DISCLAIMER: Women's Murder Club and its characters are the property of James Patterson, 20th Century Fox Television and ABC. Popular belongs to Ryan Murphy. No infringement intended.
AUTHOR'S NOTE: The version of Sam used in this story comes from another embarrassingly long Brooke/Sam saga I wrote a while ago called Just a Little Insight. But you donít have to read that to get this. I just used Sam becauseÖ itís Sam. And Carly Pope is hot.
ARCHIVING: Only with the permission of the author.
By Misty Flores
Jill Bernhardt had entered law school under the mistaken assumption that being able to logically form arguments and present them would somehow or other deter her from the bad decisions she was so very good at making.
She very quickly discovered that knowing something was a bad idea and actually doing it were not the same thing, and just because she knew that logically her actions were not in her self interest didn't actually deter her from carrying them out.
Which was actually worse, when she thought about it.
Feeling particularly melodramatic, she leaned forward and carefully inhaled on the small white roach occupying her hand, watching as the flame flickering from the aromatic candle on Lindsay's porch burned the edge a bright orange.
"Do you have any idea how incredibly illegal that is?"
Settling back on the wooden porch chair, Jill exhaled, eyes rising to meet the not-entirely-surprised expression on her best friend's face.
"I'm a lawyer," she reminded her with a bitter grimace. "Of course I do. Care to join me?"
Lindsay actually hesitated, before her shoulders slumped and she came forward, boots clomping on the wood as she settled in beside her.
"Nah, I'll just breathe it in." After a moment, Lindsay smiled. "You know, Claire would kill you if she found out you had that stash."
"Why do you think I came over here to smoke it?" With a smirk, Jill blew a puff of tainted air into Lindsay's face.
"Hey!" came the good-natured growl. "Not on the jacket!" Shrugging off the leather, Lindsay put it out of harm's way, taking a moment to close her eyes and concentrate on the atmosphere. The warmth of her arm seeped into Jill's, as Lindsay's head tilted, rested against hers.
It was times like these that Jill was absurdly protective of Lindsay. There were an incredible few that actually got to see Lindsay this vulnerable. When it happened, it felt like Jill was being let in on a cherished secret.
At the present, with the threat of a serial killer hanging over Lindsay's head, it felt more precious.
"Tough day?" she began, whispering to compensate for the sweetness of the moment.
Stirring, Lindsay opened one eye and closed it again, long fingers reaching up to rub against her wrinkled brow. "Yeah," she breathed, voice rough and gravelly. "I just sometimes that girl really drives me crazy, you know?"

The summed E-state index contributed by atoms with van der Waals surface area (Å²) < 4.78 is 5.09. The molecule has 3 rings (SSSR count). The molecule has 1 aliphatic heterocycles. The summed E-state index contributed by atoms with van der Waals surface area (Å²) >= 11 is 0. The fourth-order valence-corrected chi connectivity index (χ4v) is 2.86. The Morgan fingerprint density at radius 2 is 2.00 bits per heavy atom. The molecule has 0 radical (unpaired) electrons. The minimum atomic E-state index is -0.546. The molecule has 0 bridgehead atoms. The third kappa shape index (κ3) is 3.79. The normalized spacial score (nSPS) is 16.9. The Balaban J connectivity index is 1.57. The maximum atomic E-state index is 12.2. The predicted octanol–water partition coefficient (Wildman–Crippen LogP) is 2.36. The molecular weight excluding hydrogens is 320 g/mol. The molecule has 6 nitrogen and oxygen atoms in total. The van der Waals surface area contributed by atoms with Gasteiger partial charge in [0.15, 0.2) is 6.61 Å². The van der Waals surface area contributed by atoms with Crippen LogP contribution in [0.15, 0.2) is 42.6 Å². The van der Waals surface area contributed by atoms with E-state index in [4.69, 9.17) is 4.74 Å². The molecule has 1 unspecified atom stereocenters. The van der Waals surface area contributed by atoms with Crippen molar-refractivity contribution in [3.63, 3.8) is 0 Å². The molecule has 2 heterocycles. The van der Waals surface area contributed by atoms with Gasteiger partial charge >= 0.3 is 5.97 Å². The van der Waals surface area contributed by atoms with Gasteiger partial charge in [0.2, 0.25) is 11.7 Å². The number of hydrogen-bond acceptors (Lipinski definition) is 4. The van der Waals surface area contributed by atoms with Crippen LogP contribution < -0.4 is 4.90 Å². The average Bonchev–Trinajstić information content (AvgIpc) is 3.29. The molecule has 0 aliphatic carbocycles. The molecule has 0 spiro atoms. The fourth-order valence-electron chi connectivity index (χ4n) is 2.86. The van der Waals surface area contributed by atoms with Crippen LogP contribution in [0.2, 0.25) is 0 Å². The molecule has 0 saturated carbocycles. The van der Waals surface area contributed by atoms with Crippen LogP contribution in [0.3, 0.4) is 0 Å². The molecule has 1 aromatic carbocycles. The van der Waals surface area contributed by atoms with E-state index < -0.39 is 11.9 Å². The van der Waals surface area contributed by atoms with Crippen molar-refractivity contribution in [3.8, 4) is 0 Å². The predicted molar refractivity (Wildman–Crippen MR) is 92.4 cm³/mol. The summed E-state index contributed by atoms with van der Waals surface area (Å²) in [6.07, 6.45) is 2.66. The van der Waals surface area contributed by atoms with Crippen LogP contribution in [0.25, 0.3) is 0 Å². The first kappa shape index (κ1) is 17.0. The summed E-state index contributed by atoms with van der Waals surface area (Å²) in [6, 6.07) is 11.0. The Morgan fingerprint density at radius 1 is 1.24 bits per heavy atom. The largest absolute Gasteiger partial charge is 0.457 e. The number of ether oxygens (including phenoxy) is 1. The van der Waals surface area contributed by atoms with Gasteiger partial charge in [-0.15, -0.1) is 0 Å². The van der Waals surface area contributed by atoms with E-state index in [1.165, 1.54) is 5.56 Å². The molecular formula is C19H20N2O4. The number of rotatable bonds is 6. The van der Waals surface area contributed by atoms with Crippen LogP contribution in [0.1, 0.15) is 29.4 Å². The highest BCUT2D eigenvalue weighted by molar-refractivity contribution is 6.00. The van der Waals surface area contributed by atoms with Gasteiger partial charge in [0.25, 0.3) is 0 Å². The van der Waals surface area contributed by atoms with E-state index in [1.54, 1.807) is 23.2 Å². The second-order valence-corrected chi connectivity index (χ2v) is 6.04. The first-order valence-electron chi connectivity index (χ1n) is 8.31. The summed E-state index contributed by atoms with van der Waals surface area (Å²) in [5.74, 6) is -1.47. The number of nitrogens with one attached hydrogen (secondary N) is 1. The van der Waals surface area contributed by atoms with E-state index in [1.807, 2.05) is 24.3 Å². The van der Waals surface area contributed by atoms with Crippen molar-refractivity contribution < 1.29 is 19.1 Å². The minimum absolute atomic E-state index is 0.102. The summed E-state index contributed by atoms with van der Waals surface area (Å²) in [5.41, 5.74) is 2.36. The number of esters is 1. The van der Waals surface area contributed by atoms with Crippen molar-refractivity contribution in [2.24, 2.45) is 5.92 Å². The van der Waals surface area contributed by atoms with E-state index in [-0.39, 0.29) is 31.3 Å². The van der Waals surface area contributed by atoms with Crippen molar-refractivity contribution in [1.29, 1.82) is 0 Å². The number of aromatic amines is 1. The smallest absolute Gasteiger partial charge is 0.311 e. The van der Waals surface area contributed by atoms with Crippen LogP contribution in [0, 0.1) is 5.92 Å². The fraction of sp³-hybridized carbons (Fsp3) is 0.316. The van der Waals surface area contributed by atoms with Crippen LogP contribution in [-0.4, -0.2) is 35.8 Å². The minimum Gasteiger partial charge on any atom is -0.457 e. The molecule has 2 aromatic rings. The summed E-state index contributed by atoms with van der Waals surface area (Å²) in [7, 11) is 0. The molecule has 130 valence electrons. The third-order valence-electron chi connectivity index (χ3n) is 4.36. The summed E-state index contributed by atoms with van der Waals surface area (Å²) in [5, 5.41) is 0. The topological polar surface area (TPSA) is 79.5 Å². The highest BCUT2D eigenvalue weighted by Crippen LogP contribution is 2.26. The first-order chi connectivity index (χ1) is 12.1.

That girl, of course, was Cindy. Glancing away, Jill concentrated on the burning tip of her joint. Lately, that girl had always been Cindy.
Making the adjustment from a trio to a quartet hadn't been easy. Jill wasn't all that great at making friends, particularly those from her own sex. Women, she discovered quite early on, tended to hate her, usually on some suspicions that she was sleeping with their boyfriend or husband. Lindsay and Claire, as always, were the exception, and as long as she had them, Jill told herself she didn't care about anyone else.
She had built up a resistance to her own feelings of inadequacy, but she did discover that there lingered in her a faint resentment, a tendency to be catty. Cindy had seemed determined to invite the attitude, thanks to her complete willingness to stalk Jill's best friend.
Claire was so easy going she took to Cindy like she was a long-lost daughter. When Lindsay had relented, Jill had been surprised, then bothered, then resigned. Cindy was small and cute and Lindsay didn't get her. Lindsay had to understand things, when she didn't, it drove her mad. Driving Lindsay mad invited Lindsay's interest, and it was only a matter of time before Cindy's cuteness and exceptional ability to do her job would morph that interest into affection.
As the rational one (at least in matters that didn't apply directly to her), Jill had been determined to be resistant.
That has lasted maybe two weeks.
Of course, that didn't stop the cheap pang of jealousy that occurred every time Jill witnessed a stare that lasted too long, a smile that was meant only for Cindy, the absurd fear of being replaced
She was unprepared for it, she didn't want to prepare for that; not after just losing Luke. It was a selfish impulse, but Jill had trouble divorcing herself from it.
"I know," she quipped, voice lighter than she was feeling. "It's been kinda fun to watch." And it was. Lindsay flustered was a rare treat, and Jill admired anyone who could bring that out in her. At Lindsay's sudden glare, she continued, "You haven't been that worked up about someone other than Tom for a while."
At the mention of her ex, Lindsay grimaced. "Let's not put them in the same bracket, okay?" There was more said in the unspoken than in Lindsay's actual reply. "I just don't get her, you know? She's known that girl all of what five minutes and she's already blabbing about our cases? What's the matter with her?"
Bringing the lit roach to her lips, Jill took her time in responding, face screwing together at the taste of the bitter smoke. "A lot of things, but I think the real issue is what's the matter with you."